It's almost Valentine's Day, and I'm pulling a little round table into our library and positioning it in front of the fireplace. We will celebrate as always, at home in front of a cozy fire, enjoying a dinnerof a couple of steaks with all the trimmings. For dessert, our favorite is cherries jubilee.
Cherries jubilee reminds me of a simmering romance. The melting of a cold heart was sparked by a set of copper pots hanging in a miniature kitchen owned by the man I would marry. One of the pots was specially designed for this French dessert classic.
My husband has never been a cook. He can toast in a toaster, boil water for brewing tea, put cereal in a bowl, cut up bananas and strawberries and heat soup if he's hungry while I'm away from home.
Imagine my shock and awe the first time I visited his home in Enid and saw a set of copper pans in a kitchen so tiny you couldn't open the refrigerator and the oven door at the same time. That lovely set of copper pans just didn't fit. I had dated several men who were pretty good cooks, but none had such a fine set of pans. So with my curiosity aroused, our relationship grew.
Those copper pans were never used except for a small saucepan he warmed soup in. I've added to the pan collection over the years and kept them all polished. Now they hang ready to use in our much larger kitchen.
They serve as a reminder for us that romance needs to be tended, you might even say “polished,” in order to shine through the years. Not every night can be cherries jubilee, so it's a good idea to enjoy it when you can.
These days I still make cherries jubilee as I did the first time — shortcut fashion using canned cherry pie filling mixed with cherry brandy. Occasionally I've used homemade ice cream, but busy times afford a decadent excuse to buy some Haagen-Dazs vanilla. You can dip it up ahead so those rich little scoops of very vanilla ice cream are ready to take on the flaming hot brandy infusion of cherries. Do not try any flaming dish without careful consideration to surroundings. Though I would love to finish this dish in grand style from a tableside food cart, I do it in the kitchen and ask for assistance. The flaming cherries do require caution by clearing the cooking area. Don't wear big floppy sleeves and make sure guests keep their distance. Keep a little pie filling portion separate from the brandied one.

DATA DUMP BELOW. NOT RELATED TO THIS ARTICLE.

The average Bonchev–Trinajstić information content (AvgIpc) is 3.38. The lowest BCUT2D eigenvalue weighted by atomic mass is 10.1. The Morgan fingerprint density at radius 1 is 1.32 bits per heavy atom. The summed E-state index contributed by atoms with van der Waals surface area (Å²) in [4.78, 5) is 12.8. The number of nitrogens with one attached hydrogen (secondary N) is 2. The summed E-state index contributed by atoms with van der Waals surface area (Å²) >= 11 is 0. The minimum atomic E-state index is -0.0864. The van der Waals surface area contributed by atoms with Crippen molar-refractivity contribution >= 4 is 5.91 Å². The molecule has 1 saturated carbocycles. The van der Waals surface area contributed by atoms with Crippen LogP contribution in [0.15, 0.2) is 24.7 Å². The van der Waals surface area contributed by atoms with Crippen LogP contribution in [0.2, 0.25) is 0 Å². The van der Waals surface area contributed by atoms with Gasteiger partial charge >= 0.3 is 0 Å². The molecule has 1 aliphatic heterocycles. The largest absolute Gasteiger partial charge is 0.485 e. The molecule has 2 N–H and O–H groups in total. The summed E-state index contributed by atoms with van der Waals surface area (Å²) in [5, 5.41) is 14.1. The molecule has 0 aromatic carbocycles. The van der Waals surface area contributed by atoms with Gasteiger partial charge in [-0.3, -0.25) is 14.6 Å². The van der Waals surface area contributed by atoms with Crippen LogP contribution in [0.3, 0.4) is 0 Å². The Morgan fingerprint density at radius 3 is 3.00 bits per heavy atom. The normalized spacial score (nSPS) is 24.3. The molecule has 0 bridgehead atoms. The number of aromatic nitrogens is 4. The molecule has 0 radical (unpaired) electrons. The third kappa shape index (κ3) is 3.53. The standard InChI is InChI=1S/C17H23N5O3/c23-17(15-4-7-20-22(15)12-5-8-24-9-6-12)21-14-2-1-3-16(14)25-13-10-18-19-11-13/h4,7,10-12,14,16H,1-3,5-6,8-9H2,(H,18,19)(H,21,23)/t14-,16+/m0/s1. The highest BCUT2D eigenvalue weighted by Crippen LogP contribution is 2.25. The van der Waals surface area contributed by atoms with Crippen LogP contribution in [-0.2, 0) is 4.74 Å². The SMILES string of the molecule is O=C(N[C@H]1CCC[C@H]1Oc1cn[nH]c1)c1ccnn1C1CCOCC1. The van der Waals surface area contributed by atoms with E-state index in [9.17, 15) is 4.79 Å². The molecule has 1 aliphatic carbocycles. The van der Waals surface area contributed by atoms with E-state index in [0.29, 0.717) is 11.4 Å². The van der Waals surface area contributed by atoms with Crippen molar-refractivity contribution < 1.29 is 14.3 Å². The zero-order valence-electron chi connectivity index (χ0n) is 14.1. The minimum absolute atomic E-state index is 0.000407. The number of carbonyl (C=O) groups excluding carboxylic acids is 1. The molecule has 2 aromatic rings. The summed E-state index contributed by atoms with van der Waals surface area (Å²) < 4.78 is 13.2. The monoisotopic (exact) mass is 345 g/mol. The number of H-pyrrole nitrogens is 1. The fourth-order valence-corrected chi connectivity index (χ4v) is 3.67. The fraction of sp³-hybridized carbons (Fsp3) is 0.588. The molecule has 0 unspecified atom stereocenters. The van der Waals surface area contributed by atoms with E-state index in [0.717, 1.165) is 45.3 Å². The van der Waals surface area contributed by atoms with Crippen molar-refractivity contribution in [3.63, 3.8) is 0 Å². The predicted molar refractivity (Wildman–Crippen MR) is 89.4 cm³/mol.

Makes 4-6 servings
1 pint premium vanilla ice cream (Braum's or Haagen-Dazs)
1 can (20 or 30 ounces) cherry pie filling (Lucky Leaf Lite or Wilderness Country Cherry)
1 can (21 ounces) dark sweet cherry pie filling or topping (Lucky Leaf)
½ cup cherry brandy OR 1 tablespoon almond extract
Scoop ice cream into bowls (heat- and freezer-proof is good). Place bowls in freezer to get ice cream frozen solid again.
Place pie fillings in large skillet on top of stove. Keep a large metal spoon, preferably one with a long handle, 8 inches or longer, nearby.
Simply stir in almond extract or ¼ cup of the brandy. Heat and spoon hot cherry mixture over ice cream and serve.
Stir and heat pie fillings until bubbing. Reduce heat to low medium under cherries, keeping them simmering hot. In a small skillet or sauce pan, heat brandy over medium heat until warm (about 45 to 60 seconds). Pour gently on top of hot cherries. Place bowls of ice cream near hot cherries. (If this pan of brandy ignites on its own, simply pour over the cherry mixture — think of this little surprise as a shortcut to jubilee status.)
Pour about 2 tablespoons additional brandy in the metal spoon. Hold spoon about 1 foot away from the pan of cherries and light the brandy in the spoon, move it down next to the cherries and pour to ignite the brandy on top.
Stir slightly, letting blue flames dance around and begin spooning liquid over ice cream. Working quickly, you can actually have flaming cherries pour over the ice cream, but that needs practice as there is a bit of adrenaline rush while the flames are dancing around.
Flaming notes: As a precaution, have a large lid that will cover the skillet or pan used to heat cherries. This will allow you to smother the flames if the process gets out of hand. Alcohol is consumed by the flame very quickly, but use extra caution when igniting so as not to spill any of the liquid. Do not even think of answering the phone or kissing your sweetheart while flaming the cherry mixture!
Cooking notes: It is a good idea to work with a partner to make this dish. Go over every step before lighting the brandy. The cherry mixture can be frozen and brought out again, so don't worry about having some leftovers if it is just you and your Valentine. You can celebrate again as long as there's ice cream and a yearning for a little romance.
Source: Sherrel Jones